-Fake it till you make it.

If you’re intimidated or shy or hesitant to get involved or start a conversation, pretend like you’re a friendly, outgoing and confident person and do it anyway. As a former shy person, I’ve used this strategy hundreds of times over the course of my life to help me move forward and make connections. I used to say to myself “Pretend like you’re a friendly and outgoing person, and you will be a friendly and outgoing person.”

I even used this tactic when I was younger and put in charge of running my own branch (and later, district) office. I’d tell myself “Pretend like you’re a district manager, and you’ll be a district manager. People coming in here to apply for a position don’t see you as anything but professional and in charge. They have no idea you’re uncomfortable unless you telegraph that.”

And guess what? It worked. I ran a successful branch and district office. I had the respect of my people as well as my peers and superiors in the business. All because I did what I needed to do, I was good at it, and I didn’t telegraph my discomfort and lack of confidence.

And the bonus was that the longer I “pretended” to be confident, the easier it was to forget I was “pretending.” Then I wasn’t pretending anymore – I actually was confident and successful.

So … take it, use it, own that phrase: Fake it till you make it. It works!

DON’TS:

-Don’t be a business card collector

It’s great to have business cards for people in your network, and it’s a great idea to give out your business card when networking with others.  Just don’t collect business cards.  Take the time to form a genuine relationship with the people you are meeting.  If you have nothing in common or don’t see a mutual benefit from being a part of each other’s networks, don’t exchange business cards.

-Don’t talk about yourself all the time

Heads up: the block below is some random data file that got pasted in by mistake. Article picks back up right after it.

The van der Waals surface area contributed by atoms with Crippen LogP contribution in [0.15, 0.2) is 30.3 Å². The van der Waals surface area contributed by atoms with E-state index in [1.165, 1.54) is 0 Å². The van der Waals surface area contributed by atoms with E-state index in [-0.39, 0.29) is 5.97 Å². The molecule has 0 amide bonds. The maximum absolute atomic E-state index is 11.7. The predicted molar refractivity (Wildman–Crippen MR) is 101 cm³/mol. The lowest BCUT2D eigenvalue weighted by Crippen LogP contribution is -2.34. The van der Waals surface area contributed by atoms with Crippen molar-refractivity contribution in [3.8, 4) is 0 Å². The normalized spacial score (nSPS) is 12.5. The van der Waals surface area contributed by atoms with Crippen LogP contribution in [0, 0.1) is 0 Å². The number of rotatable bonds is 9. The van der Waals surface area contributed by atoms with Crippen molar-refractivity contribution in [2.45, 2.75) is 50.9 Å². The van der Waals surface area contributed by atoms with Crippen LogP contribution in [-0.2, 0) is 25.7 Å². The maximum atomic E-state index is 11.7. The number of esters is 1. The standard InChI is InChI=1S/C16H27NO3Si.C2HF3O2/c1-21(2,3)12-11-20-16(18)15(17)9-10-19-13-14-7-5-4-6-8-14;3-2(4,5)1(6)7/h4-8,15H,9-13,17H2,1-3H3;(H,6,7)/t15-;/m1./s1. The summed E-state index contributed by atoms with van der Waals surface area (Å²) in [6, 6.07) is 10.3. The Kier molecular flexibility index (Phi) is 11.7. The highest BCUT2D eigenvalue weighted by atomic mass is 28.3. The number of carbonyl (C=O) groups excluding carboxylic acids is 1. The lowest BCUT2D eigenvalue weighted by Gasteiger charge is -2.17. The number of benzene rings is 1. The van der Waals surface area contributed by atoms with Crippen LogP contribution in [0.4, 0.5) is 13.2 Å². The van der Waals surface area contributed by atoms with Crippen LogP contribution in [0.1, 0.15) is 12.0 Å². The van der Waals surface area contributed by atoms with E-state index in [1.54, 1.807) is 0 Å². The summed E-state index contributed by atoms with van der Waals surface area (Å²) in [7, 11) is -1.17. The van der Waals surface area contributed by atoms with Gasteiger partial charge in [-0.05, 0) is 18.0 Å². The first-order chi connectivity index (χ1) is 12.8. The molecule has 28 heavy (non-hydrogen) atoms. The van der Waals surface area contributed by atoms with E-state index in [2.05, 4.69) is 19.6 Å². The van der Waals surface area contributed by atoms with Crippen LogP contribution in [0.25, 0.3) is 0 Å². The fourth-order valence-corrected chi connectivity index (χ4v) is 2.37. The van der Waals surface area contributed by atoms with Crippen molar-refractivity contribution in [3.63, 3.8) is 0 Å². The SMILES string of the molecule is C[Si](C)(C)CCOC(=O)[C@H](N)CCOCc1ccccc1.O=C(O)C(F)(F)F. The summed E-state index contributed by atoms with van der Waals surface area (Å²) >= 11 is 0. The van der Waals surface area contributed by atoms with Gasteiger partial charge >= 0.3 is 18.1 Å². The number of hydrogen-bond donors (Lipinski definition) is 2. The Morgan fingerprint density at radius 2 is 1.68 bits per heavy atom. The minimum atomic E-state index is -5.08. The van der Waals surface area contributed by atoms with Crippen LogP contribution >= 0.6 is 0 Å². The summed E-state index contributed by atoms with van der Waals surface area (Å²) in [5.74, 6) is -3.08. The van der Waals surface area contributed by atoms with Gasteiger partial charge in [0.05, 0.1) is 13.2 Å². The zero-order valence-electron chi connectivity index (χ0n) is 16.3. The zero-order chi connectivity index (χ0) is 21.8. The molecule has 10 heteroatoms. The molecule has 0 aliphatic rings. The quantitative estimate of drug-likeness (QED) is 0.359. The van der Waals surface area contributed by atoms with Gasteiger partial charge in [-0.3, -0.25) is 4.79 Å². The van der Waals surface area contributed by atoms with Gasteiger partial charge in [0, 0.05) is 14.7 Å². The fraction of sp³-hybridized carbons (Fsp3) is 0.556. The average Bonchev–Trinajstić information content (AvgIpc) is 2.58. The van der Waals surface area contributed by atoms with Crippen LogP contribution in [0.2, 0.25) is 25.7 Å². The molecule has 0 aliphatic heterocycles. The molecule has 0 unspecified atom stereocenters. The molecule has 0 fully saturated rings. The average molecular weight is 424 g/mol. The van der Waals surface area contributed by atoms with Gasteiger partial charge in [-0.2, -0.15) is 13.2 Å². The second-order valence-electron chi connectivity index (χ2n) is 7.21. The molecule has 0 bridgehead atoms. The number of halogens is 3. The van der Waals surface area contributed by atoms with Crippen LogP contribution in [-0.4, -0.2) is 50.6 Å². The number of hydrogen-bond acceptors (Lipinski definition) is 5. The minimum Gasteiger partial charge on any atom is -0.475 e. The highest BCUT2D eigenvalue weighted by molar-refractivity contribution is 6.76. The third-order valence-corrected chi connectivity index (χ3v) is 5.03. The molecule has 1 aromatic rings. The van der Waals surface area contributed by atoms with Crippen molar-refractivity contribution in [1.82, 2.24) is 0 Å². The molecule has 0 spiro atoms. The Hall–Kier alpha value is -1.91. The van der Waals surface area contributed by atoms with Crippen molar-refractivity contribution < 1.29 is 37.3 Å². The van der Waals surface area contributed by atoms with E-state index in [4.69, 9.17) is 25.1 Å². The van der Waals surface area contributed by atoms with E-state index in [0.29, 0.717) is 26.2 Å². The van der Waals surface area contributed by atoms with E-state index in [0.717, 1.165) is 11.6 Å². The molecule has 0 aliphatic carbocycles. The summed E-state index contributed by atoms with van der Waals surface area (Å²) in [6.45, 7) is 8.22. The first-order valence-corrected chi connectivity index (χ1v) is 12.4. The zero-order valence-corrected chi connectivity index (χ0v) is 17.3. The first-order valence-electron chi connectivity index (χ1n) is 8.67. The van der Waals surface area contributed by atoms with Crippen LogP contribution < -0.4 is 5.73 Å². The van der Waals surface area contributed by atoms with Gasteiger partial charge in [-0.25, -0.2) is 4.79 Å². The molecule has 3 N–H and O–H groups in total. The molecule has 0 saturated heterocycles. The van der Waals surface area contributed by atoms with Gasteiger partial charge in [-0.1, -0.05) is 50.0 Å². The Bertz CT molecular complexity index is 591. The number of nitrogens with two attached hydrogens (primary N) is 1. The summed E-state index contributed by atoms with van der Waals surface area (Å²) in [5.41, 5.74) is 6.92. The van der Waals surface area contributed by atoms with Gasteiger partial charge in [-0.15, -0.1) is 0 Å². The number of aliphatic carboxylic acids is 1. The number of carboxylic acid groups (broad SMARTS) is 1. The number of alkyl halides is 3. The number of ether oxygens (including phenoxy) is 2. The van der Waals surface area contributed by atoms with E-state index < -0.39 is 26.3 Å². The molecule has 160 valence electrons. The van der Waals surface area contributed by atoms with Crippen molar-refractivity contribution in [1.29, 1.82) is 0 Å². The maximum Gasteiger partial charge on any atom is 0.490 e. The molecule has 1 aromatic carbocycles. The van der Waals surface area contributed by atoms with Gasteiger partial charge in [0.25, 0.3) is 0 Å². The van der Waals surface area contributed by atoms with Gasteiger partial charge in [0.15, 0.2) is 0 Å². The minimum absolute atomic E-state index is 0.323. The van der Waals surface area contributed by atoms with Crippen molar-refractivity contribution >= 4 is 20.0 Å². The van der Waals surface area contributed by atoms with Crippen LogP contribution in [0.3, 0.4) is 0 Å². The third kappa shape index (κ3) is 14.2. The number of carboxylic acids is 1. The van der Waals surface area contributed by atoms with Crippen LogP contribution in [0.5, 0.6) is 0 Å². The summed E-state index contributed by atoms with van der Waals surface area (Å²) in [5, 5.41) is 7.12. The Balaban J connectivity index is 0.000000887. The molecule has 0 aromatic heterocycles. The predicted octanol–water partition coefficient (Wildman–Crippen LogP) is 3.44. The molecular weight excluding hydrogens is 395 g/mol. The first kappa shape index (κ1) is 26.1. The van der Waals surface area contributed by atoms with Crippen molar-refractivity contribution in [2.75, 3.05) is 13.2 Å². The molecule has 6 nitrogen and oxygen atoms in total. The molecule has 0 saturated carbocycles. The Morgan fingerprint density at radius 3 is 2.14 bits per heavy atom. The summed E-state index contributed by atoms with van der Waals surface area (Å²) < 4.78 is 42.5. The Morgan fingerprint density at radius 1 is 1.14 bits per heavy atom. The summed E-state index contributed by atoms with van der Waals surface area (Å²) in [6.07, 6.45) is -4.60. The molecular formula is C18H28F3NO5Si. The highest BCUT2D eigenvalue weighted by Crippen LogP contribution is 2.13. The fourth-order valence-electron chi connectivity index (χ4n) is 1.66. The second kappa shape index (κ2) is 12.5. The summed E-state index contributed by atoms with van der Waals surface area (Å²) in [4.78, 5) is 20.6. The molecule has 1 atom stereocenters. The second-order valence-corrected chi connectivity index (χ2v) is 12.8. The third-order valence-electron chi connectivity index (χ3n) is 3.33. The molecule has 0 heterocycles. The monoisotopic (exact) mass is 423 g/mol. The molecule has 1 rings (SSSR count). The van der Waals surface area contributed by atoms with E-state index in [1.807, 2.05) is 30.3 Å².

No one likes a self-centered person who focuses on themselves the entire time.  People will actually be drawn to you more if you listen to them talk about themselves.  Taking the time to listen to another person talk and showing interest in what they are saying is way more valuable than talking about yourself the entire time.  After all, we were given two ears and one mouth so we can listen twice as much as we talk.

-Don’t expect anything from people

Networking will benefit you in the long run, but it should not be your immediate goal.  Building a network and connecting other people is just as important.  If you are the type of networker who makes connections between two other people, they will keep you in mind when they are trying to do the same.

-Don’t wait for someone to talk to you

Take the initiative!  Go talk to them!  Put yourself out there and meet people.  The girls gathered in the corner with their friends at the high school dance are not the ones that the guy asks to dance with him.  He asks the girl out in the middle of the dance floor making the best of the night.

-DON’T BE SHY!!!

Along the same lines, don’t be afraid to put yourself out there.  You have nothing to lose, only something to gain.  Put a smile on your face, be confident, and don’t be shy! And if you are shy, remember those six little words:

Fake It Till You Make It

Now that you know what  to do and not do to make the best of your networking experience, why not CHOOSE to make it a GREAT EXPERIENCE!

Remember, this is just a starting point.  There are many other things that could help/hurt your networking efforts.  Please share your feelings about the do’s and don’ts listed above and your own networking do’s and don’ts based on your experiences.

Seven Networking Tips

Do you know someone who landed a job because they knew someone that already worked at that company?  Did you grumble that it wasn’t fair or that they should have had to go through the same laborious process as everyone else?

Sounds like a little sour grapes to me. But there is a secret…

The secret is networking.